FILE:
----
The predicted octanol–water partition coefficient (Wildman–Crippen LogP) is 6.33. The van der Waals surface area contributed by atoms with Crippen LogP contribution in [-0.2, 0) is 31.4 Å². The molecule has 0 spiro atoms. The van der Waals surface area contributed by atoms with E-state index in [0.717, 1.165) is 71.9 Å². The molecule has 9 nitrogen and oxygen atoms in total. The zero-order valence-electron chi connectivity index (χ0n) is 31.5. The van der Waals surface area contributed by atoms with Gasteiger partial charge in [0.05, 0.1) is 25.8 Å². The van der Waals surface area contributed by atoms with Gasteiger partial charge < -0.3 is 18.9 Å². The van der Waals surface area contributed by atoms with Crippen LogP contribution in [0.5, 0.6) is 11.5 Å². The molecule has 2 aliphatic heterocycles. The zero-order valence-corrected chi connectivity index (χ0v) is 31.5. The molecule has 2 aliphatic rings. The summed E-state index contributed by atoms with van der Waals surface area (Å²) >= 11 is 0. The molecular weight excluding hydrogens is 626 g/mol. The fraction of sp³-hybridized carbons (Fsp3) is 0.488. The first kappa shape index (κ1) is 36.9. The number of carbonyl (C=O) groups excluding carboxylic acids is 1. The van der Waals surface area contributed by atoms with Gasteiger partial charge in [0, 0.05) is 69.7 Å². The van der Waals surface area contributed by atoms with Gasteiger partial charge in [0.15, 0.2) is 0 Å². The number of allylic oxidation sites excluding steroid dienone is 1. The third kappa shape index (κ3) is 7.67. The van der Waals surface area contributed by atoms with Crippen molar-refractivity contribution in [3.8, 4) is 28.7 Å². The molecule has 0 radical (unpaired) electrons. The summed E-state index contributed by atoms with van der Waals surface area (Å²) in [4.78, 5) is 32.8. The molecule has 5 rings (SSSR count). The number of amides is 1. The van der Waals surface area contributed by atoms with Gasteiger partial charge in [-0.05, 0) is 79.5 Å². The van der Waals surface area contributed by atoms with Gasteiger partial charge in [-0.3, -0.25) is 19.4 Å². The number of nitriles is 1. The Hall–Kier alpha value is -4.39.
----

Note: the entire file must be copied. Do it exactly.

The predicted octanol–water partition coefficient (Wildman–Crippen LogP) is 6.33. The van der Waals surface area contributed by atoms with Crippen LogP contribution in [-0.2, 0) is 31.4 Å². The molecule has 0 spiro atoms. The van der Waals surface area contributed by atoms with E-state index in [0.717, 1.165) is 71.9 Å². The molecule has 9 nitrogen and oxygen atoms in total. The zero-order valence-electron chi connectivity index (χ0n) is 31.5. The van der Waals surface area contributed by atoms with Gasteiger partial charge in [0.05, 0.1) is 25.8 Å². The van der Waals surface area contributed by atoms with Gasteiger partial charge < -0.3 is 18.9 Å². The van der Waals surface area contributed by atoms with Crippen LogP contribution in [0.5, 0.6) is 11.5 Å². The molecule has 2 aliphatic heterocycles. The zero-order valence-corrected chi connectivity index (χ0v) is 31.5. The molecule has 2 aliphatic rings. The summed E-state index contributed by atoms with van der Waals surface area (Å²) >= 11 is 0. The molecular weight excluding hydrogens is 626 g/mol. The fraction of sp³-hybridized carbons (Fsp3) is 0.488. The first kappa shape index (κ1) is 36.9. The number of carbonyl (C=O) groups excluding carboxylic acids is 1. The van der Waals surface area contributed by atoms with Gasteiger partial charge in [0, 0.05) is 69.7 Å². The van der Waals surface area contributed by atoms with Gasteiger partial charge in [0.15, 0.2) is 0 Å². The number of allylic oxidation sites excluding steroid dienone is 1. The third kappa shape index (κ3) is 7.67. The van der Waals surface area contributed by atoms with Crippen molar-refractivity contribution in [3.8, 4) is 28.7 Å². The molecule has 0 radical (unpaired) electrons. The summed E-state index contributed by atoms with van der Waals surface area (Å²) in [4.78, 5) is 32.8. The molecule has 5 rings (SSSR count). The number of amides is 1. The van der Waals surface area contributed by atoms with Gasteiger partial charge in [-0.05, 0) is 79.5 Å². The van der Waals surface area contributed by atoms with Gasteiger partial charge in [-0.3, -0.25) is 19.4 Å². The number of nitriles is 1. The Hall–Kier alpha value is -4.39.